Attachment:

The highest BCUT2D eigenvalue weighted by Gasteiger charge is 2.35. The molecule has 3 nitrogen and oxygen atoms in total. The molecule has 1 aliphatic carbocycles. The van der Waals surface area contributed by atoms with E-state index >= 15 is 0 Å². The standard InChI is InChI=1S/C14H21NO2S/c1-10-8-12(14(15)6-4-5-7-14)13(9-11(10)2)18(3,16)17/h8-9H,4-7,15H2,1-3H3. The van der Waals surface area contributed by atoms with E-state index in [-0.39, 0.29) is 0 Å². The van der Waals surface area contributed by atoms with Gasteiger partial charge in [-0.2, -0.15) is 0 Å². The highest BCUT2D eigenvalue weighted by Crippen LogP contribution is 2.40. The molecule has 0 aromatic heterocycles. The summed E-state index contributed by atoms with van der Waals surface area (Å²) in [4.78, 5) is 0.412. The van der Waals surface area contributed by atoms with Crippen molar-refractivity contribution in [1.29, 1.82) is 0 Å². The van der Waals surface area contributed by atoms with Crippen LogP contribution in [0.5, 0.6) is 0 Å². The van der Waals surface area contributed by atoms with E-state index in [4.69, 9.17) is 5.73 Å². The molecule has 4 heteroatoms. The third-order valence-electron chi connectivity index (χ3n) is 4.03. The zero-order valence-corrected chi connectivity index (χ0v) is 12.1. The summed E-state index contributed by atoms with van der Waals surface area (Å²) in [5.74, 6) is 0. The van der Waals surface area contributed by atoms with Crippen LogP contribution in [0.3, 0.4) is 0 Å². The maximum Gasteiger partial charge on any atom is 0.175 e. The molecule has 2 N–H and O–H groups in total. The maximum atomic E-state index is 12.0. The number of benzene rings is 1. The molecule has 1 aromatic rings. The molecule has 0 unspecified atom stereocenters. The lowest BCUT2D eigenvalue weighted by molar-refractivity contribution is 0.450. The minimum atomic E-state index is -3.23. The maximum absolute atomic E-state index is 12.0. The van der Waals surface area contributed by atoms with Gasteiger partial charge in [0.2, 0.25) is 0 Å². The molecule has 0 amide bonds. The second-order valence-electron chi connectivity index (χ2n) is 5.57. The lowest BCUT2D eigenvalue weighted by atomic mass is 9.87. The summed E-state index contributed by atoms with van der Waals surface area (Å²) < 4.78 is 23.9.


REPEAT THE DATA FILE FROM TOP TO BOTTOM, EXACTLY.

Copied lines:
The highest BCUT2D eigenvalue weighted by Gasteiger charge is 2.35. The molecule has 3 nitrogen and oxygen atoms in total. The molecule has 1 aliphatic carbocycles. The van der Waals surface area contributed by atoms with E-state index >= 15 is 0 Å². The standard InChI is InChI=1S/C14H21NO2S/c1-10-8-12(14(15)6-4-5-7-14)13(9-11(10)2)18(3,16)17/h8-9H,4-7,15H2,1-3H3. The van der Waals surface area contributed by atoms with E-state index in [-0.39, 0.29) is 0 Å². The van der Waals surface area contributed by atoms with Gasteiger partial charge in [-0.2, -0.15) is 0 Å². The highest BCUT2D eigenvalue weighted by Crippen LogP contribution is 2.40. The molecule has 0 aromatic heterocycles. The summed E-state index contributed by atoms with van der Waals surface area (Å²) in [4.78, 5) is 0.412. The van der Waals surface area contributed by atoms with Crippen molar-refractivity contribution in [1.29, 1.82) is 0 Å². The van der Waals surface area contributed by atoms with Crippen LogP contribution in [0.5, 0.6) is 0 Å². The van der Waals surface area contributed by atoms with E-state index in [4.69, 9.17) is 5.73 Å². The molecule has 4 heteroatoms. The third-order valence-electron chi connectivity index (χ3n) is 4.03. The zero-order valence-corrected chi connectivity index (χ0v) is 12.1. The summed E-state index contributed by atoms with van der Waals surface area (Å²) in [5.74, 6) is 0. The van der Waals surface area contributed by atoms with Crippen LogP contribution in [0.3, 0.4) is 0 Å². The maximum Gasteiger partial charge on any atom is 0.175 e. The molecule has 2 N–H and O–H groups in total. The maximum atomic E-state index is 12.0. The number of benzene rings is 1. The molecule has 1 aromatic rings. The molecule has 0 unspecified atom stereocenters. The lowest BCUT2D eigenvalue weighted by molar-refractivity contribution is 0.450. The minimum atomic E-state index is -3.23. The maximum absolute atomic E-state index is 12.0. The van der Waals surface area contributed by atoms with Gasteiger partial charge in [0.2, 0.25) is 0 Å². The molecule has 0 amide bonds. The second-order valence-electron chi connectivity index (χ2n) is 5.57. The lowest BCUT2D eigenvalue weighted by atomic mass is 9.87. The summed E-state index contributed by atoms with van der Waals surface area (Å²) < 4.78 is 23.9.